Ensuring Child Protection Law Meets Promise
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Ensuring Child Protection Law Meets Promise

March 2014

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The Children Left Behind December 2013

The passage of SB 39 in 2007 seemed to University of San Diego School of Law professor Bob Fellmeth like an important step toward more effectively protecting California's most vulnerable children. Under the law, the record of any child's death from neglect or abuse is public - as is information about child welfare officials' prior knowledge of the case. (See Cal. Welf. & Inst. Code ยง 10850.4.)

But the state Department of Social Services limited the mandatory reporting to deaths that occur at the hand of a parent. "We want it disclosed when a child dies of abuse and neglect no matter what," says Fellmeth, founder and executive director of the Children's Advocacy Institute at USD's School of Law. "We want whoever did it. The way the rules were then, if Mom's boyfriend kills the child, it doesn't have to be disclosed."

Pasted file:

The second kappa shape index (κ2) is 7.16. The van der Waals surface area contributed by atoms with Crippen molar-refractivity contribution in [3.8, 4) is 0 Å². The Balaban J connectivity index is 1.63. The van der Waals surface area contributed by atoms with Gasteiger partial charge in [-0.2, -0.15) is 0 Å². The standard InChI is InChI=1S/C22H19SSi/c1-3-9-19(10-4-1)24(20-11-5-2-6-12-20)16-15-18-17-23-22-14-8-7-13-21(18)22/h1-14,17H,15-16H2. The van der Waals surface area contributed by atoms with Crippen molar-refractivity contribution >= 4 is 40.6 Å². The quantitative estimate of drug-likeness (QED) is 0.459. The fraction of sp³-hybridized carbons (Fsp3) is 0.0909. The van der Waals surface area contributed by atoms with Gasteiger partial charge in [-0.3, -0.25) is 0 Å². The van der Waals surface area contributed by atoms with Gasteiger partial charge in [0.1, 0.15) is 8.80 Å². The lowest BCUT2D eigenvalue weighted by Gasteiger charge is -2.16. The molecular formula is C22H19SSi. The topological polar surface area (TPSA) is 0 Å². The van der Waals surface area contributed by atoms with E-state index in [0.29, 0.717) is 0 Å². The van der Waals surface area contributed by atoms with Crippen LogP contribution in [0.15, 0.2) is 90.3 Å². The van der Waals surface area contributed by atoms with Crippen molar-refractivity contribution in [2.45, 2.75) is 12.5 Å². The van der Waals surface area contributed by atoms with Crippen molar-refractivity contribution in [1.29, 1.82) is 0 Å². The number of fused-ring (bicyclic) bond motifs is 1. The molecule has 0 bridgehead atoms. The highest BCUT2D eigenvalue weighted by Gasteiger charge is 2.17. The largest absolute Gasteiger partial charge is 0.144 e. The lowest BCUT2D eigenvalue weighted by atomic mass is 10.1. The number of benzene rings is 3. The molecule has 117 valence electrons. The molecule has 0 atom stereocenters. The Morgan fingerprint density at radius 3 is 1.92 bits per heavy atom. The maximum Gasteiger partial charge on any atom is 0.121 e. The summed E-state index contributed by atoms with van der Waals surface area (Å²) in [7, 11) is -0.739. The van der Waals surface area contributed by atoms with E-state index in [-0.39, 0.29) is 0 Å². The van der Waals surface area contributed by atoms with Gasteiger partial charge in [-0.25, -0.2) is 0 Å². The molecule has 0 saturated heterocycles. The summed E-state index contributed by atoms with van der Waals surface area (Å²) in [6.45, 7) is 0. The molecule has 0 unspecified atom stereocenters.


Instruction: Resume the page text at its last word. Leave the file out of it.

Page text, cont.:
When Fellmeth couldn't get DSS to expand its rules voluntarily, he turned to Morrison & Foerster associate Steve Keane to help file a court challenge on behalf of a nonprofit working to prevent child abuse. (See Butterfield v. Lightbourne, No. 37-2011- 00097858-CU-MC-CTL (San Diego Super. Ct., filed Sept. 14, 2011).) After the trial court found in January 2013 that the new disclosure rules were "inconsistent" with SB 39, the DSS initially appealed. But it settled in August. Lead counsel Keane says the resulting new statewide regulations, due this year, will greatly improve public disclosure of fatal child abuse.

"Although our client in the lawsuit was a concerned citizen, the ultimate beneficiaries are these kids who will hopefully start seeing the intervention that they need," says Keane, who took the case pro bono.

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